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Hallucinations and Overdependence on AI

Picture this: you’re using ChatGPT to do the legwork for a science research essay you’re writing, and at first, it seems easy. It generates paragraphs of content within seconds that are already in grammatically correct English, and it even provides a nifty list of sources for you to cite for the generated information. You hand in the essay after a few minor tweaks to make it more human, and you get back the grade: a zero. Not because you didn’t write the essay, although that certainly didn’t help, but rather because of something even stranger: none of the sources exist! The books listed are completely made up, along with the page numbers, author citations, and everything else.

The scenario isn’t as improbable as you might think. Oftentimes referred to as “hallucinations” in the industry, the phenomenon described is when AI software generates errors with ostensible certainty, producing results, figures, information, or citations that aren’t backed up by anything substantial. A recent example of this emerged when Bard (Google’s AI language software) was tested out on an episode of 60 minutes. In a moment that mirrored the aforementioned scenario, “James Manyika [Google’s Senior Vice President of Technology] asked Bard about inflation. It wrote an instant essay on economics and recommended five books. But days later, we checked. None of the books [are] real. Bard fabricated the titles.” (CBS News). In addition to the obvious question of how often this happens (more often than we’d like), the first question that arises out of this example is simple: how does this happen?

To answer that, it’s important to note that numerous AI models, including Bard, operate by predicting the next most likely succession of thoughts. If you’ve ever had the tiny option on your keyboard that suggests words as you type, you’re familiar with a scaled-down version of this technology. Bard, and AI language models like it, try to synthesize all the language it can find on the internet related to a subject and use that to predict what comes next. Occasionally, this can lead to very strange results. It could look like the model is expressing emotion, doubt, or self-awareness, but this is just a result of patterned predictions. Our language is filled with emotion, so their predictive results will be too. It’s essentially a complicated form of mirroring. While it is unclear what exactly causes these hallucinations (even from the Google side of things), the answer might be found in this predictive aspect of how the software works. It may assume titles for books on, say, inflation based on the infinite library of books it has access to. It may generate likely last and first names of authors or likely page numbers based on that same information.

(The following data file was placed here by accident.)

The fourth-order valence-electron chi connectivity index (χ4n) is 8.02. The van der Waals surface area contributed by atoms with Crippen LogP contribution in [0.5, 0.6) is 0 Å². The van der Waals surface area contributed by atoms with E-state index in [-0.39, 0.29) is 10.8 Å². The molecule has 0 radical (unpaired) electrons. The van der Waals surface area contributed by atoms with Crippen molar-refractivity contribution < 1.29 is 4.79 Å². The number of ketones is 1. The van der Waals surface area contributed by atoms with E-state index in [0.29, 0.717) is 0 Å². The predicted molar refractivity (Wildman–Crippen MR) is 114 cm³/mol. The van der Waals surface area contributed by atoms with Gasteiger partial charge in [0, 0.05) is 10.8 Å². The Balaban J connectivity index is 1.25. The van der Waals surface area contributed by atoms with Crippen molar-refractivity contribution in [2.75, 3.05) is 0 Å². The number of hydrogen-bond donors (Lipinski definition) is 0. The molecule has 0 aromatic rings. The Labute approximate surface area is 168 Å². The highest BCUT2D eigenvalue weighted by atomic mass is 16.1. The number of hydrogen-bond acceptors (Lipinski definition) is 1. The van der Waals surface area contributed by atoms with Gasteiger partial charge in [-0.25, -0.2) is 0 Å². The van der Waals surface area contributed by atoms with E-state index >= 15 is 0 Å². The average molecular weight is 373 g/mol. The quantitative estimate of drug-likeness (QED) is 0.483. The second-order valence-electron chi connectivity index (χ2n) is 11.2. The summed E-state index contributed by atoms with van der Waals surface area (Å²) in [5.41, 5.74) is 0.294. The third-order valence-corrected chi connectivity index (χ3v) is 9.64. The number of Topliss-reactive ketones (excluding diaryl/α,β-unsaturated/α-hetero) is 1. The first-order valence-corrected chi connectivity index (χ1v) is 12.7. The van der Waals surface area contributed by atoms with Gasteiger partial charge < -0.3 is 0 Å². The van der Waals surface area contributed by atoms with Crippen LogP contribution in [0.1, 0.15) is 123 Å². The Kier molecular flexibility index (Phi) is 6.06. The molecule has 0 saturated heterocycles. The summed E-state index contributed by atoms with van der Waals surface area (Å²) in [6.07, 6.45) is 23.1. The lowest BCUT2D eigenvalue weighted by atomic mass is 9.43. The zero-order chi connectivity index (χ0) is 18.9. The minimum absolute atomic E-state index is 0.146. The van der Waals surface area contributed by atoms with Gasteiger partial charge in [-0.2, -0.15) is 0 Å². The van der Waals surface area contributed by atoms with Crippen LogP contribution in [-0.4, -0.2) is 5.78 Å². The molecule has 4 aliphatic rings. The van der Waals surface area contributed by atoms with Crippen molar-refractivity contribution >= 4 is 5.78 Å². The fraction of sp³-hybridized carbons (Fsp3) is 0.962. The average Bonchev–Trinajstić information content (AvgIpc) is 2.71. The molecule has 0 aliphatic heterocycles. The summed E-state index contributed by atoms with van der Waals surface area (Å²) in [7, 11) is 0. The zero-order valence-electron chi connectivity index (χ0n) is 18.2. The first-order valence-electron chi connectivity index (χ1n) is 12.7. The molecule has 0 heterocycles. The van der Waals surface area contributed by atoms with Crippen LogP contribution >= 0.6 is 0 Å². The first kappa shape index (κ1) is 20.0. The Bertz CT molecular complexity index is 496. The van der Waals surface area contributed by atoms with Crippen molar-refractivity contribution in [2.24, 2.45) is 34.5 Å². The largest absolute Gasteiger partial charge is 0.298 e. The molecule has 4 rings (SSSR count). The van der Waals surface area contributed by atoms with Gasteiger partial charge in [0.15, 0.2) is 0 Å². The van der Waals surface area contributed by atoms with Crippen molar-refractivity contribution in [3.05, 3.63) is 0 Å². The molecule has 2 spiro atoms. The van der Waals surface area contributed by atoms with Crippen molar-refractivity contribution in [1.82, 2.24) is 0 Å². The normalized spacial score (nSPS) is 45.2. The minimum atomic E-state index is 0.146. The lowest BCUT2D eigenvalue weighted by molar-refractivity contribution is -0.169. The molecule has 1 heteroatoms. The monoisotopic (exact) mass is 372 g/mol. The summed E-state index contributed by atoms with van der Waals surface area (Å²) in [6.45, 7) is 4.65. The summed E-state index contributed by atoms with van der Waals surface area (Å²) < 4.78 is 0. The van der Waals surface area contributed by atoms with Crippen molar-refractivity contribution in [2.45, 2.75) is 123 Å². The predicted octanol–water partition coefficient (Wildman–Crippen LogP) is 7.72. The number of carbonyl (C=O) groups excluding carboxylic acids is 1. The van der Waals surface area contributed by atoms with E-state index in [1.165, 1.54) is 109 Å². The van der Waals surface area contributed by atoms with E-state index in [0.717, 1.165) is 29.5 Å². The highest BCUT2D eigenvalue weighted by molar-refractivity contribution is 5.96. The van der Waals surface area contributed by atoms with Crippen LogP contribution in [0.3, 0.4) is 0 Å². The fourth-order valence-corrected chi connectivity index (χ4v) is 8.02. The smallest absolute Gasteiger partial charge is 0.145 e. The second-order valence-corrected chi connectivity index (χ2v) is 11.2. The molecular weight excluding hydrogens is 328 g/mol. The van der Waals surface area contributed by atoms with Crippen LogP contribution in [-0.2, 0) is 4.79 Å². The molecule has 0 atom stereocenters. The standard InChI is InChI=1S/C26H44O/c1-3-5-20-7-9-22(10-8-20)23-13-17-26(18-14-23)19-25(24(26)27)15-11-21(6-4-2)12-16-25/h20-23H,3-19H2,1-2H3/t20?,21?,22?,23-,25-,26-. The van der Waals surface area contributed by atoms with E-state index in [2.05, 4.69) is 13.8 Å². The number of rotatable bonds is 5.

This is just one theory, though, as there is no clear consensus on where this behavior comes from yet. This uncertainty is sometimes called a “Black Box” at Google, denoting its unknown quality. It is sometimes known to cause the AI to develop knowledge it would otherwise not have been prompted to know. In the same episode of 60 Minutes, after just a few promptings in Bengali, Bard “taught” itself the language and was able to demonstrate fluency. This, combined with the hallucinations, has the potential to disseminate large amounts of misinformation to users. For now, one of the solutions in place is adding a “Google it” function to the AI, allowing people to verify the things that Bard is telling them about a topic while also filtering for hate speech and other explicit political biases. Even with that in mind, the potential for error is startling, to say the least. 

AI has many useful applications. In the same episode, some potential benefits are outlined in a modern workplace: helping doctors think of medical conditions they may have neglected as causes for a patient’s symptoms; developing new strategies for chess players; learning new ways to maneuver around a soccer pitch; and so on. But, as students and lifelong learners, there are different obligations and responsibilities at play. When presenting work, there is an obligation for the work to be original and for the content to be accurate based on verifiable facts. AI has the potential to rob us of that. Therefore, it’s important to remember that even though AI has a massive potential to streamline many areas of our work and lives, it is not a substitute for human resourcefulness and originality. Despite their speed, AI models are ultimately modeling language and text generated by humans, not other AI. Depending too much on it for educational purposes could not only lead to plagiarism but also misinformed plagiarism. For the moment, there’s still no replacement for the human mind. 

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